V. I.   Lenin

Introduction of Socialism or Exposure of Plunder of the State?

Published: First published in Pravda, No. 77, June 22, 1917. Published according to the Pravda text.
Source: Lenin Collected Works, Progress Publishers, 1977, Moscow, Volume 25, pages 68-69.
Transcription\Markup: D. Walters
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It has been decided and laid down that socialism cannot be introduced in Russia. This was proved, in near-Marxist fashion, by Mr. Milyukov at a meeting of the June 3 diehards, following the ministerial Menshevik Rabochaya Gazeta.And it was subscribed to by the largest party in Russia in general and in the Congress of Soviets in particular, the Socialist-Revolutionary Party, which, besides being the largest party, is also the party with the greatest ideological (disinterested) fear of seeing the revolution develop towards socialism.

Strictly speaking, a mere glance at the resolution passed by the Bolshevik Conference held from April 24 to 29, 1917, reveals that the Bolsheviks, too, recognise the impossibility of immediately “introducing” socialism in Russia.

What is the argument about, then? Why the fuss?

By the hue and cry against the “introduction” of socialism in Russia, some people are sustaining (many of them unwittingly) the efforts of those who are opposed to the exposure of plunder of the state.

Let us not quibble over words, citizens! It is unworthy of "revolutionary democrats" and, indeed, of grown-ups in general. Let’s not talk about the “introduction” of socialism, which “everybody” rejects. Let’s talk about the exposure of plunder.

When capitalists work for defence. i.e., for the state, it is obviously no longer “pure” capitalism but a special form of national economy. Pure capitalism means commodity production. And commodity production means work for an unknownand free market. But the capitalist “working” for defence does not “work” for the market at all—he works on government orders,very often with money loaned by the state.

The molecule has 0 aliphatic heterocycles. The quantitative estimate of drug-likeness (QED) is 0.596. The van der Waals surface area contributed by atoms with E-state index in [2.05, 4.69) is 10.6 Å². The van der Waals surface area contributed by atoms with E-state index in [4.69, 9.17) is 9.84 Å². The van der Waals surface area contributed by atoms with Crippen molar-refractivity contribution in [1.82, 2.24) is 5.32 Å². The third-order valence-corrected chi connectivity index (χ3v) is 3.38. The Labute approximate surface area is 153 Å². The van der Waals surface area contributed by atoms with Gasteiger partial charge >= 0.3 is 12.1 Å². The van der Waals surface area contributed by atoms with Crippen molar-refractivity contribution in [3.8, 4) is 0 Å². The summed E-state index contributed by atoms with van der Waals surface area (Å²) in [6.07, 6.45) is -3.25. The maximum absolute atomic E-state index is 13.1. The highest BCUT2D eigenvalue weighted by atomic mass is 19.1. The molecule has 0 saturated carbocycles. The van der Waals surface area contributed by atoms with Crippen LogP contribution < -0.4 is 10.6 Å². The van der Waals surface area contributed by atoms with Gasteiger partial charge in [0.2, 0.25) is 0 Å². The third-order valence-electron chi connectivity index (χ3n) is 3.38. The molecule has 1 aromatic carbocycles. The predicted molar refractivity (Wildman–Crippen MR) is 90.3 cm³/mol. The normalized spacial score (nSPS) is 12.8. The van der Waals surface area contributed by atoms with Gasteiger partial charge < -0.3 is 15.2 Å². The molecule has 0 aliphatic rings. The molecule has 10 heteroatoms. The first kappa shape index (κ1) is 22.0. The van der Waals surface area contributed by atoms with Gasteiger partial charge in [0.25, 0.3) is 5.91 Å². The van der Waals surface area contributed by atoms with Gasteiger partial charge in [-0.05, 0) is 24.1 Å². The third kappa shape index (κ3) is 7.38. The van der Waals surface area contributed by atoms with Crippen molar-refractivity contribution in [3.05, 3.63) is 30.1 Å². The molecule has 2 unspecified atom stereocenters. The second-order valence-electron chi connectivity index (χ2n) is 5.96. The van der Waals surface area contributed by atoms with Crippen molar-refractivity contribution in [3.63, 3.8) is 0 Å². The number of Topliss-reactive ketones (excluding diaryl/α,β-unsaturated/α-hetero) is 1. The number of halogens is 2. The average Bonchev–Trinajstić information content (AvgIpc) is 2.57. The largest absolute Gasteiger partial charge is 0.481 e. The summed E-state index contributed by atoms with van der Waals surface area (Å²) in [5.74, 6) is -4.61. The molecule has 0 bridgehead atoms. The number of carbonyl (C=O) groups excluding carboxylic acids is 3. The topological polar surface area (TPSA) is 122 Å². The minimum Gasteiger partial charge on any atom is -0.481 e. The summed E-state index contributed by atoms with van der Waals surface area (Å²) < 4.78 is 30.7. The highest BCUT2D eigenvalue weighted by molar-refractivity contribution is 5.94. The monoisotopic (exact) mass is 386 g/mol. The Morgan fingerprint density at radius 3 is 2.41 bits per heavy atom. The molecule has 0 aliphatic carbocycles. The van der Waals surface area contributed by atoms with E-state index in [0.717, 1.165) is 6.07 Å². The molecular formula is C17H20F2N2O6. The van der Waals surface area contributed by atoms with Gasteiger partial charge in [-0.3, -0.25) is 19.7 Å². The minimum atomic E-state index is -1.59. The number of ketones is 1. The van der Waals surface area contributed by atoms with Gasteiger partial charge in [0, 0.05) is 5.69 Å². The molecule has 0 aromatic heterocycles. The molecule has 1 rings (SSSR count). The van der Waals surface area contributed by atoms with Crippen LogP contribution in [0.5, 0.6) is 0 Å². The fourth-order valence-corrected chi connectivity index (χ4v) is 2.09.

We believe that to conceal the amount of profit made on this peculiar operation and to appropriate the profit in excess of what is necessary to cover the living expenses of a person actually participating in production is embezzlement.

If you disagree, then you are clearly out of step with the overwhelming majority of the population. There is no shadow of doubt that by far most of the workers and peasants of Russia agree with us and would say so in plain language were the question put to them without evasions, excuses or diplomatic tricks.

But if you do agree, then let us fight together against excuses and tricks.

To make the greatest possible concessions on a commonundertaking such as this fight and to show a maximum of tractability, we are proposing the following draft resolution to the Congress of Soviets:

The first step towards any regulation of, or even simple control over, production and distribution [note that does not belong to the text of the draft: even Minister Peshekhonov promised to strive to ensure "that all we have is divided equitably"], the first step in any serious struggle against economic dislocation and the catastrophe threatening the country, must be a decree abolishing commercial (including banking) secrecy in all transactions arising from supplies to the state or for defence in general. Such a decree should be supplemented immediately by a law treating as criminal offences all direct or indirect attempts to conceal pertinent documents or facts from persons or groups who have mandates from:

“(a) any Soviet of Workers’ or Soldiers’ or Peasants’ Deputies;

“(b) any trade union of industrial workers or office employees, etc.;

“(c) any major political party (the idea of ’major’ should be defined specifically, at least on the basis of votes received).”

Everybody agrees that the immediate introduction of socialism in Russia is impossible.

Does everybody agree that the exposure of plunder of the state is an immediate necessity?


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